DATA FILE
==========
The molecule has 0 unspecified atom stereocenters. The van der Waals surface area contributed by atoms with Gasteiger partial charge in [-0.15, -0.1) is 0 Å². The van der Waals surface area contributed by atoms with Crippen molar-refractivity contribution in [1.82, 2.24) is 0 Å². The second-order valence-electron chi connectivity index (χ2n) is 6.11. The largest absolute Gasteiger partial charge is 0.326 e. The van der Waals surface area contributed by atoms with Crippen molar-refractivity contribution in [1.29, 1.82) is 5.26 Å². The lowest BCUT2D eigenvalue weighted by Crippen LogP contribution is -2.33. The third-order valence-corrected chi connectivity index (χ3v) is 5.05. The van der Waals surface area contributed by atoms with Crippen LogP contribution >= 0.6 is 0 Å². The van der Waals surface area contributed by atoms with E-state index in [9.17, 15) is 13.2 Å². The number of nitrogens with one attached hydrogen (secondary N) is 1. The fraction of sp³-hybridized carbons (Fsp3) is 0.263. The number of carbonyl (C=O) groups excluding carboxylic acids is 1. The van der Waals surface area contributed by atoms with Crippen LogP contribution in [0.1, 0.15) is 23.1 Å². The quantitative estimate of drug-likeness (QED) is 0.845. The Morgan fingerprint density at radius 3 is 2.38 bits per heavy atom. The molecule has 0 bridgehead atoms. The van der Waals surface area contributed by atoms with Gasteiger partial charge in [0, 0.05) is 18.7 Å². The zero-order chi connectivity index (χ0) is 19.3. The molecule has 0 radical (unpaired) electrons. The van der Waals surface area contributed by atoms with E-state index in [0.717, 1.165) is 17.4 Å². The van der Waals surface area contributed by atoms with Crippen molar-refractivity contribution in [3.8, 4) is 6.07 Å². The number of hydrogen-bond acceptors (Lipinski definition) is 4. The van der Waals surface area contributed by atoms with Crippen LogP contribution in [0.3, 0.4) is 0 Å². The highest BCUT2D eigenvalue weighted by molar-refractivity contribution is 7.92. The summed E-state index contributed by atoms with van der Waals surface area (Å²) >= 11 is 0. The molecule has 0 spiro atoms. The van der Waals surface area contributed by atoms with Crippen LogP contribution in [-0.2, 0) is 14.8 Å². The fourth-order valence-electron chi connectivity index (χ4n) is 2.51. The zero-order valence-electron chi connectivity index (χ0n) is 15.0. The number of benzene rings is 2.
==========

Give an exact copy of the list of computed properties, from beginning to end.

The molecule has 0 unspecified atom stereocenters. The van der Waals surface area contributed by atoms with Gasteiger partial charge in [-0.15, -0.1) is 0 Å². The van der Waals surface area contributed by atoms with Crippen molar-refractivity contribution in [1.82, 2.24) is 0 Å². The second-order valence-electron chi connectivity index (χ2n) is 6.11. The largest absolute Gasteiger partial charge is 0.326 e. The van der Waals surface area contributed by atoms with Crippen molar-refractivity contribution in [1.29, 1.82) is 5.26 Å². The lowest BCUT2D eigenvalue weighted by Crippen LogP contribution is -2.33. The third-order valence-corrected chi connectivity index (χ3v) is 5.05. The van der Waals surface area contributed by atoms with Crippen LogP contribution >= 0.6 is 0 Å². The van der Waals surface area contributed by atoms with E-state index in [9.17, 15) is 13.2 Å². The number of nitrogens with one attached hydrogen (secondary N) is 1. The fraction of sp³-hybridized carbons (Fsp3) is 0.263. The number of carbonyl (C=O) groups excluding carboxylic acids is 1. The van der Waals surface area contributed by atoms with Crippen LogP contribution in [0.1, 0.15) is 23.1 Å². The quantitative estimate of drug-likeness (QED) is 0.845. The Morgan fingerprint density at radius 3 is 2.38 bits per heavy atom. The molecule has 0 bridgehead atoms. The van der Waals surface area contributed by atoms with Gasteiger partial charge in [0, 0.05) is 18.7 Å². The zero-order chi connectivity index (χ0) is 19.3. The molecule has 0 radical (unpaired) electrons. The van der Waals surface area contributed by atoms with E-state index in [0.717, 1.165) is 17.4 Å². The van der Waals surface area contributed by atoms with Crippen molar-refractivity contribution in [3.8, 4) is 6.07 Å². The number of hydrogen-bond acceptors (Lipinski definition) is 4. The van der Waals surface area contributed by atoms with Crippen LogP contribution in [0.3, 0.4) is 0 Å². The highest BCUT2D eigenvalue weighted by molar-refractivity contribution is 7.92. The summed E-state index contributed by atoms with van der Waals surface area (Å²) >= 11 is 0. The molecule has 0 spiro atoms. The van der Waals surface area contributed by atoms with Crippen LogP contribution in [-0.2, 0) is 14.8 Å². The fourth-order valence-electron chi connectivity index (χ4n) is 2.51. The zero-order valence-electron chi connectivity index (χ0n) is 15.0. The number of benzene rings is 2.